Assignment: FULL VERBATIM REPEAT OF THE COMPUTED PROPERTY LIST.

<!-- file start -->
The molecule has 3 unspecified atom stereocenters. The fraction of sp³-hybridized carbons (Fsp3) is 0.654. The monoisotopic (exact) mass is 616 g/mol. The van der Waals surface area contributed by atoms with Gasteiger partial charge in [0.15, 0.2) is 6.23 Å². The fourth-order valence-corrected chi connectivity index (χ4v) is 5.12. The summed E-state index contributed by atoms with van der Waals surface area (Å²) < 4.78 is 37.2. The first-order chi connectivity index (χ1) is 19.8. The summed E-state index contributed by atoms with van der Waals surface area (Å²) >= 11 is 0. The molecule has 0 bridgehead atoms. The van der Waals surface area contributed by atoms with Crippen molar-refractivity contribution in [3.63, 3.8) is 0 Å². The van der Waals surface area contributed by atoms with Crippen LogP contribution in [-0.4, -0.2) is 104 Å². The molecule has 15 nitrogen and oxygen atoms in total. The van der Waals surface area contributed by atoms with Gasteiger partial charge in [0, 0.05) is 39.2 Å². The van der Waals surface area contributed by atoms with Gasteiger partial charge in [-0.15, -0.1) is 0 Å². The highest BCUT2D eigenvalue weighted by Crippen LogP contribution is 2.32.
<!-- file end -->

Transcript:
The molecule has 3 unspecified atom stereocenters. The fraction of sp³-hybridized carbons (Fsp3) is 0.654. The monoisotopic (exact) mass is 616 g/mol. The van der Waals surface area contributed by atoms with Gasteiger partial charge in [0.15, 0.2) is 6.23 Å². The fourth-order valence-corrected chi connectivity index (χ4v) is 5.12. The summed E-state index contributed by atoms with van der Waals surface area (Å²) < 4.78 is 37.2. The first-order chi connectivity index (χ1) is 19.8. The summed E-state index contributed by atoms with van der Waals surface area (Å²) >= 11 is 0. The molecule has 0 bridgehead atoms. The van der Waals surface area contributed by atoms with Crippen molar-refractivity contribution in [3.63, 3.8) is 0 Å². The van der Waals surface area contributed by atoms with Crippen LogP contribution in [-0.4, -0.2) is 104 Å². The molecule has 15 nitrogen and oxygen atoms in total. The van der Waals surface area contributed by atoms with Gasteiger partial charge in [0, 0.05) is 39.2 Å². The van der Waals surface area contributed by atoms with Gasteiger partial charge in [-0.15, -0.1) is 0 Å². The highest BCUT2D eigenvalue weighted by Crippen LogP contribution is 2.32.